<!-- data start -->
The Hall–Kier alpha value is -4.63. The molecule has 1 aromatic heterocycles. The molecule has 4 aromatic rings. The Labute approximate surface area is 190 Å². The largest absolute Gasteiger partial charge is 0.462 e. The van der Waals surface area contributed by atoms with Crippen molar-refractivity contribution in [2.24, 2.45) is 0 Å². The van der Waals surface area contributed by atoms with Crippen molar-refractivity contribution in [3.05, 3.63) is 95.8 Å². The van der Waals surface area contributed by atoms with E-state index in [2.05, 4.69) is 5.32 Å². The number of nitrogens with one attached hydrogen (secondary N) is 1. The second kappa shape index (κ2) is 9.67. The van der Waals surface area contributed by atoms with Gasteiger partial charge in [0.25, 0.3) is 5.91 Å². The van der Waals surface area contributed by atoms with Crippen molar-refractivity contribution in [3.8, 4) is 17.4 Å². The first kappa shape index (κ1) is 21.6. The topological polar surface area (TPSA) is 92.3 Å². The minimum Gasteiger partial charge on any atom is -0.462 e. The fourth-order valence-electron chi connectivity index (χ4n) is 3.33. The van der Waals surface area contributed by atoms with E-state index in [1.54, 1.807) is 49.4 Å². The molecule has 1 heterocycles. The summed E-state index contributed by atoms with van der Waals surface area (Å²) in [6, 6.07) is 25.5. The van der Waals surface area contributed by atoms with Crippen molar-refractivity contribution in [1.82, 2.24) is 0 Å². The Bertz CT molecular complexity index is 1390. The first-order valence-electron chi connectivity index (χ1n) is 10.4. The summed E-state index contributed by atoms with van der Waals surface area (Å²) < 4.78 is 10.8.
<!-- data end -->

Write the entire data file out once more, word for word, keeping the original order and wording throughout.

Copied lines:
The Hall–Kier alpha value is -4.63. The molecule has 1 aromatic heterocycles. The molecule has 4 aromatic rings. The Labute approximate surface area is 190 Å². The largest absolute Gasteiger partial charge is 0.462 e. The van der Waals surface area contributed by atoms with Crippen molar-refractivity contribution in [2.24, 2.45) is 0 Å². The van der Waals surface area contributed by atoms with Crippen molar-refractivity contribution in [3.05, 3.63) is 95.8 Å². The van der Waals surface area contributed by atoms with E-state index in [2.05, 4.69) is 5.32 Å². The number of nitrogens with one attached hydrogen (secondary N) is 1. The second kappa shape index (κ2) is 9.67. The van der Waals surface area contributed by atoms with Gasteiger partial charge in [0.25, 0.3) is 5.91 Å². The van der Waals surface area contributed by atoms with Crippen molar-refractivity contribution in [3.8, 4) is 17.4 Å². The first kappa shape index (κ1) is 21.6. The topological polar surface area (TPSA) is 92.3 Å². The minimum Gasteiger partial charge on any atom is -0.462 e. The fourth-order valence-electron chi connectivity index (χ4n) is 3.33. The van der Waals surface area contributed by atoms with E-state index in [1.54, 1.807) is 49.4 Å². The molecule has 1 heterocycles. The summed E-state index contributed by atoms with van der Waals surface area (Å²) in [6, 6.07) is 25.5. The van der Waals surface area contributed by atoms with Crippen molar-refractivity contribution in [1.82, 2.24) is 0 Å². The Bertz CT molecular complexity index is 1390. The first-order valence-electron chi connectivity index (χ1n) is 10.4. The summed E-state index contributed by atoms with van der Waals surface area (Å²) < 4.78 is 10.8.